Wednesday 7 June 2023

Terrific and intensely atmospheric: the String Quartet No. 1 and Piano Quintet by Olli Mustonen from the Engegård Quartet and the composer on LAWO Classics

Olli Mustonen, Engegård Quartet - LAWO Classics
Olli Mustonen: String Quartet No. 1, Piano Quintet; Engegård Quartet, Olli Mustonen; LAWO CLASSICS

Two chamber works by the Finnish polymath; terrific contemporary chamber music in superb, intensely atmospheric recordings

When I spoke to members of the Norwegian Engegård Quartet back in 2020 [see my interview], they were about to embark on a mini-festival devoted to the music of Finnish composer Olli Mustonen, and had a project to record his chamber music. The quartet had commissioned Mustonen's String Quartet no. 1, premiered it in 2017 and enjoyed playing it, now we have the fruits of all that with a disc from Lawo Classics featuring Olli Mustonen's String Quartet No. 1 and his Piano Quintet, with the composer on piano.

Olli Mustonen started composing when he was five and was studying with Einojuhani Rautavaara very soon afterwards! But Mustonen has always had a multi-threaded career, winning awards for his recordings of piano music by Shostakovich and Alkan as well as holding a number of distinguished conducting appointments, and he is currently artistic director and principal conductor of the Turku Philharmonic Orchestra.

Mustonen describes the quartet as a journey from darkness to light, albeit a remarkably strenuous one. The quartet's first movement, imarked Impetuoso, con passione e molto rubato (quasi senza tempo), begins with a passage of extraordinary violence, but then textures thin and we get distinct melodic themes, yet always there is a haunted atmosphere and feeling of intense underlying threat, though the violence returns in more modified form. The short second movement, Furioso e pesante, is fast and furious, busy and concentrated though not as intense as the first. Mustonen's language is tonal, but complex, on the edge of tonality as might befit a pupil of Rautavaara, and in the quartet he moves easily and expressively between dissonance and free tonality. The third movement, Grave - Ecstatico e misterioso, the quartet's longest, is lyrical and slow. It begins with a haunting melody of the heavy tread of the other strings, the mood more hesitant that affirmatory and with something chorale-like about it. This latter develops into something almost ecstatic and incantatory, but the mood at the end turns quiet and unsettling as if the shadow of the opening of the first movement looms large. This material returns with renewed violence at the opening of the final movement, but then we reach the second section of the movement, marked Con fuoco all'Ungharese. Fast and furious, with more than a whiff of Bartok about it, the result is uplifting even if the material is never quite comforting, but the ending has terrific energy.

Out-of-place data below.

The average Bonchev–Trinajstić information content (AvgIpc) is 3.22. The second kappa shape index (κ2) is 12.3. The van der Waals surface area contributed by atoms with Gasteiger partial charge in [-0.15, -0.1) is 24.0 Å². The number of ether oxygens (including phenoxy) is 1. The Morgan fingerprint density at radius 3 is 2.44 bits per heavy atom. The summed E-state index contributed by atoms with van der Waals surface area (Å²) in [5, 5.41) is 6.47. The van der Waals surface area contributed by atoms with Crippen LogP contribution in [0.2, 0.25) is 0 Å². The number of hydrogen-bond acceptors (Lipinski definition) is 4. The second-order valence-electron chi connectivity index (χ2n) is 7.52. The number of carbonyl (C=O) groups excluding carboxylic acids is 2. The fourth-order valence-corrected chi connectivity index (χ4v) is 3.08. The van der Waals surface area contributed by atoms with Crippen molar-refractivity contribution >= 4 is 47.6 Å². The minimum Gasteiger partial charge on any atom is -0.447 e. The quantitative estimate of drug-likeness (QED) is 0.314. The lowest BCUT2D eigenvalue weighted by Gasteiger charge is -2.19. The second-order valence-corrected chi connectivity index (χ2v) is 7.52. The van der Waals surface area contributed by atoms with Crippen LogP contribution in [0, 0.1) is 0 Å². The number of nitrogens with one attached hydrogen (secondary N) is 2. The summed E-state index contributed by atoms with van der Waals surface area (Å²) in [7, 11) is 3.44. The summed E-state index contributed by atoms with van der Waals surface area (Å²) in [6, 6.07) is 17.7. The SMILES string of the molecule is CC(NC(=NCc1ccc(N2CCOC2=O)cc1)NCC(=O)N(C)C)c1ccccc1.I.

Mustonen's Piano Quintet is the earlier of the two works. Written in 2014 and premiered the year after by the composer with a quartet made up of Christian Tetzlaff, Florian Donderer, Hartmut Rohde and Gustav Rivinius. The first movement, Drammatico e passionato seems to take place over a steady tread, perhaps a threatening march. Mustonen describes it as being related to his Second Symphony 'Johannes Angelos' itself inspired by an historical novel set in the last months of the Byzantine Empire. It is not a comfortable movement, but is completely terrific with a sense of underlying narrative. Whilst the piano part is clearly challenging it is very much primus inter pares and the strings are partners not accompanists, all contributing to the exciting atmosphere. The second movement, Quasi una passacaglia, the composer describes as 'a set of polyphonic variations'. It begins quietly and concentrated, a single string line then joined by another and another, all the time the same moto reoccurring, hence the passacaglia comment, but this is a very modern passacaglia (think Ronald Stevenson rather than Rameau or Lully). The music does not always have that steady tread, there are sections where we get closer to stasis and the texture feels as if the instruments are exploring, trying to reach a conclusion but never doing so. This element of searching continues in the finale as material from earlier in the work returns in an exploratory manner, but everything seems to evaporate just leaving the piano resonating, without any conclusion. Into this vacuum comes new material, consoling, hesitant at first, but then we develop a texture which seems almost familiar, hymn-like phrases from the piano echoed by string scurrying and soon we are off with music of terrific energy and remarkable perkiness.

This a fine disc indeed; superb performances of amazing music. Mustonen clearly has a gift for chamber music and I loved every moment of the disc. It is certainly not easy music, but there is a clarity to Mustonen's thought and a sense of constantly engaging the listener's brain, along with some brilliant instrumental writing. I note that this is String Quartet No. 1 on the disc, so do hope that the second is not far away!

Olli Mustonen (born 1967) - String Quartet no. 1 (2016)

Olli Mustonen - Piano Quintet (2014)
Engegård Quartet (Arvid Engegård, Alex Robson, Juliet Jopling, Jans Clemens Carlsen)
Olli Mustonen (piano)
Recorded 31 May, 1 June, 7-8 September 2021, Sofienberg Church, Oslo

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